It was 1983; I was in seventh grade, a year equally filled with excitement and fear. It was the year that I left my left my Bay Area private school for public school, leaving a sheltered bubble behind for a school with scary looking longhaired kids in denim jackets, Mötley Crüe and Iron Maiden patches. It was the year that I would attend my first ever school dance.
Have you ever had an old song transport you back in time to the moment when it soundtracked an important part of your life? Pandora’s Class Of 1983 station not only reminded me how much awesome music was born 30 years ago – everything from Madonna’s eponymous debut to Slayer’s first album Show No Mercy – but a lot of these songs pulled me right back to the year I became a teenager.
When you think about your favorite song what characteristics stick out to you? Perhaps you notice the vocal range of the singer, the tempo or maybe the type of instruments in the song. Do you consider the vamping harmony? …wait, what?
In the course of analyzing a single piece of music, our Music Analysts will consider upwards of 400 distinct musical characteristics, some straightforward, like tempo or the gender of a vocalist, and some more esoteric. For today’s blog post, I thought it would be fun to discuss one of the slightly arcane elements of the Music Genome that Pandora uses to help build your stations: Vamping Harmony.
In the context of music, a vamp is a short sequence of chords that gets repeated for an extended period. It can be used as a verb, as in “the band vamped while the singer made her way to the stage,” or as a noun, as in “the band played a short vamp while the singer made her way to the stage.”
Vamping harmony can be a good choice if your goal is to focus attention on other elements of a song, such as lyrics, or rhythmic groove. A good vamp can lend a hypnotic quality to music, especially when combined with some infectious rhythms. James Brown was a master at this. Check out his classic “Superbad, parts 1 & 2” for a great example. In this case, the band vamps on a single chord for nearly the whole song. …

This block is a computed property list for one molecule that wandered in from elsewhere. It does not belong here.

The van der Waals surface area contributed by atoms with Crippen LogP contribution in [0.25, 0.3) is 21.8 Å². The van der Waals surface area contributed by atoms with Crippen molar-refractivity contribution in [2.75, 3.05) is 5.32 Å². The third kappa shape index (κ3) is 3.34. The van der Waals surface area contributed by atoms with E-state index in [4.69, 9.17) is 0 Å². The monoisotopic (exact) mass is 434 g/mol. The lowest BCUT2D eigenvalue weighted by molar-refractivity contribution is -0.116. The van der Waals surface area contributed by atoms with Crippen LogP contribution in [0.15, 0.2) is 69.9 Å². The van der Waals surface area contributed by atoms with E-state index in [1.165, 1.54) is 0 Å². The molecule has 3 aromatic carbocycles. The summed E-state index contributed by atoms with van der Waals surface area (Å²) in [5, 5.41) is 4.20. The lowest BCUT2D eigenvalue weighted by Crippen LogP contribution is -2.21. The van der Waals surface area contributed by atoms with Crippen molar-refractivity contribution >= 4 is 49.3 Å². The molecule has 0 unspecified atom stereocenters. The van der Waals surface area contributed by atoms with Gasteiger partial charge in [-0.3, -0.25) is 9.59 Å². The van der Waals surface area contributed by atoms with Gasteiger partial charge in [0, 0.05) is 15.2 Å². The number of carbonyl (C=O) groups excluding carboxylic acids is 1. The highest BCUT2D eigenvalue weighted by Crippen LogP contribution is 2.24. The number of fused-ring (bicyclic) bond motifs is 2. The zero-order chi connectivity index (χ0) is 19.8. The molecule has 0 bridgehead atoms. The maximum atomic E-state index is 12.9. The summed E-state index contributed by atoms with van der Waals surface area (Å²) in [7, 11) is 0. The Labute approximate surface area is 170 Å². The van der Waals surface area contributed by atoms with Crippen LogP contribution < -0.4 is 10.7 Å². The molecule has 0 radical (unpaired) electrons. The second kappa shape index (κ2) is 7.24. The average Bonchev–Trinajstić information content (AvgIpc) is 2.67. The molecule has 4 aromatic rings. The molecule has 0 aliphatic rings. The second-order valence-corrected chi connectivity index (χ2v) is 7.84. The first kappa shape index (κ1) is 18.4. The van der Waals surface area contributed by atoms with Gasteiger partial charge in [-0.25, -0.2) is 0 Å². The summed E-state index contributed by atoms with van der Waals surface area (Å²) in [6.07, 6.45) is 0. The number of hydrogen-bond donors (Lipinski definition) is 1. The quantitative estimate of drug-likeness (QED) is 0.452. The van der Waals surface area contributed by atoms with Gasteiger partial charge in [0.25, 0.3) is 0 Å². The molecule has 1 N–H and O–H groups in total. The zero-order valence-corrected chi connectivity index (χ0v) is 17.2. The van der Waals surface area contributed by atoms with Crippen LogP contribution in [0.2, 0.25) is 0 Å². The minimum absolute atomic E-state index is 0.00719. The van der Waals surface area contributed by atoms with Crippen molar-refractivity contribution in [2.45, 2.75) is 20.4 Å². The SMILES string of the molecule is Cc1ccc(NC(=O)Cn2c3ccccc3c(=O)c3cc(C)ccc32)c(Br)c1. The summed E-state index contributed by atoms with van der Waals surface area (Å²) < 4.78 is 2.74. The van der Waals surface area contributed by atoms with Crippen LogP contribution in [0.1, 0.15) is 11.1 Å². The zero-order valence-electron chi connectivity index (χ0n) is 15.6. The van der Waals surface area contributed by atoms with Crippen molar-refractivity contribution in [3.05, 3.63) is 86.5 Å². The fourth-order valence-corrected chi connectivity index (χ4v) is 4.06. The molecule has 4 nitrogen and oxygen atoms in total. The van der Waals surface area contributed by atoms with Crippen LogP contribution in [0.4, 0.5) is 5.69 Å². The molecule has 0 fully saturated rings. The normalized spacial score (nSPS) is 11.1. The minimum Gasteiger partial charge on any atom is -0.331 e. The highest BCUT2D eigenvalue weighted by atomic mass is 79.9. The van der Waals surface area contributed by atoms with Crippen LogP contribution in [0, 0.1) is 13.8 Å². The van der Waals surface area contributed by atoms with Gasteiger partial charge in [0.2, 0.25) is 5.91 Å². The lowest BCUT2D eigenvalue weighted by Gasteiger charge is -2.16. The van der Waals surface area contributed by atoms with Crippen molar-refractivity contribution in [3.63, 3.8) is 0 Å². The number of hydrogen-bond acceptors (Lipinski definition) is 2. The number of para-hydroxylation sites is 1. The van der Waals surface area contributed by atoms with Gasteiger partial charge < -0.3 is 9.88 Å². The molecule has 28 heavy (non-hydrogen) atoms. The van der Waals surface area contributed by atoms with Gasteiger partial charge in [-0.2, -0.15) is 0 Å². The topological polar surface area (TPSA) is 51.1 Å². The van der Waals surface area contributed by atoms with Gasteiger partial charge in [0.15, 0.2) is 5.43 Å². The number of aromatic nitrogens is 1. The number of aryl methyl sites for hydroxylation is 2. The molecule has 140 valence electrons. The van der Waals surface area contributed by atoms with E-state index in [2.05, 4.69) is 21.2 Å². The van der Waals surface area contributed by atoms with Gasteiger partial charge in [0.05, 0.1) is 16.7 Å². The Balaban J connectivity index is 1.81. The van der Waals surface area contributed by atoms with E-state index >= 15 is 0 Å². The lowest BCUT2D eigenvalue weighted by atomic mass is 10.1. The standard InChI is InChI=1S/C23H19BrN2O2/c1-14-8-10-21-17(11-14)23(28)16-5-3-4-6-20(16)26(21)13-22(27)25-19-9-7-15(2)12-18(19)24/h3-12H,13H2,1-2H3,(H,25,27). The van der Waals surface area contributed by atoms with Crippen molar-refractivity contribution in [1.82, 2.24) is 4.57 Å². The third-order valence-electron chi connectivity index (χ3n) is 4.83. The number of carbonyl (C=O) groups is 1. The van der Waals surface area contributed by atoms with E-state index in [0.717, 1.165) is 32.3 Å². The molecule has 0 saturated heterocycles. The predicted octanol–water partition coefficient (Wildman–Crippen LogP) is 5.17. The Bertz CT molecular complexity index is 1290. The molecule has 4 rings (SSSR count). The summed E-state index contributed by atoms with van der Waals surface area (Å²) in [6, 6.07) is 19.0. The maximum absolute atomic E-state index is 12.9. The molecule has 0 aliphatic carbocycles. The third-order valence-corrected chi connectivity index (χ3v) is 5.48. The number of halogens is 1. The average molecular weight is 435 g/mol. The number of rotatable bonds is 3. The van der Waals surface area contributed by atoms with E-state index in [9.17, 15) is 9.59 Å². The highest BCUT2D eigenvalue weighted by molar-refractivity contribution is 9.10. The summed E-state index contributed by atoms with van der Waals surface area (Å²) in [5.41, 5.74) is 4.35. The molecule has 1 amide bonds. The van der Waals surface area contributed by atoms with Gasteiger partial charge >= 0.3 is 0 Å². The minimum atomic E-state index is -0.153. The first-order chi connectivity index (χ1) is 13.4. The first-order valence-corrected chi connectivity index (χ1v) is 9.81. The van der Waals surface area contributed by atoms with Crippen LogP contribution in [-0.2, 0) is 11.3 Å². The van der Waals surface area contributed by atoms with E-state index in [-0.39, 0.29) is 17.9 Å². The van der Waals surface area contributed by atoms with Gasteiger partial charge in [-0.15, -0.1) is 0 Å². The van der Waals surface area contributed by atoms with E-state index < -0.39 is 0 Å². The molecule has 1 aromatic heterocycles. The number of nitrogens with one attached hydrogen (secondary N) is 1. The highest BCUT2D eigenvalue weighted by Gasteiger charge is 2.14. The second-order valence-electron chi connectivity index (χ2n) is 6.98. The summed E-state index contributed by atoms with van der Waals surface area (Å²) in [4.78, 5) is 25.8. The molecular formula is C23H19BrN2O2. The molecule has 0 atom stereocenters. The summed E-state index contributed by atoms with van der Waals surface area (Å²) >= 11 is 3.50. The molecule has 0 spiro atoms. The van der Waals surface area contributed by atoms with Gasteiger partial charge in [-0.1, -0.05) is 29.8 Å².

As a college student in the early-2000s I would kill time between classes by heading to the local record shop and scoping the overwhelming batch of new releases. I still remember that killer autumn of ‘03 when The Strokes, Elvis Costello, Belle & Sebastian and Outkast all hit. Many of these songs are still on heavy rotation for me – it’s hard to believe that was ten years ago! The fall of 2013 has the potential to be another memorable year for music across many genres. Everyone from Jay-Z to Jimmy Eat World, Hanson to Daft Punk released new material this year and that’s not it – there is a massive list of artists slated for end-of-the-year releases.
New music is set to drop from some of the industry’s biggest names this year: Lady Gaga, Katy Perry, M.I.A., Drake, Eminem, Justin Timberlake, Britney Spears, Miley Cyrus, Keith Urban, Sting, Elton John, Paul McCartney, Cher, Celine Dion, Chris Brown, Pusha T, Future, Kings of Leon, Pearl Jam, Arcade Fire and Arctic Monkeys. Joining this group of heavyweight releases are debut studio albums from some of 2013’s most talked about up-and-comers including Lorde, Haim and Icona Pop.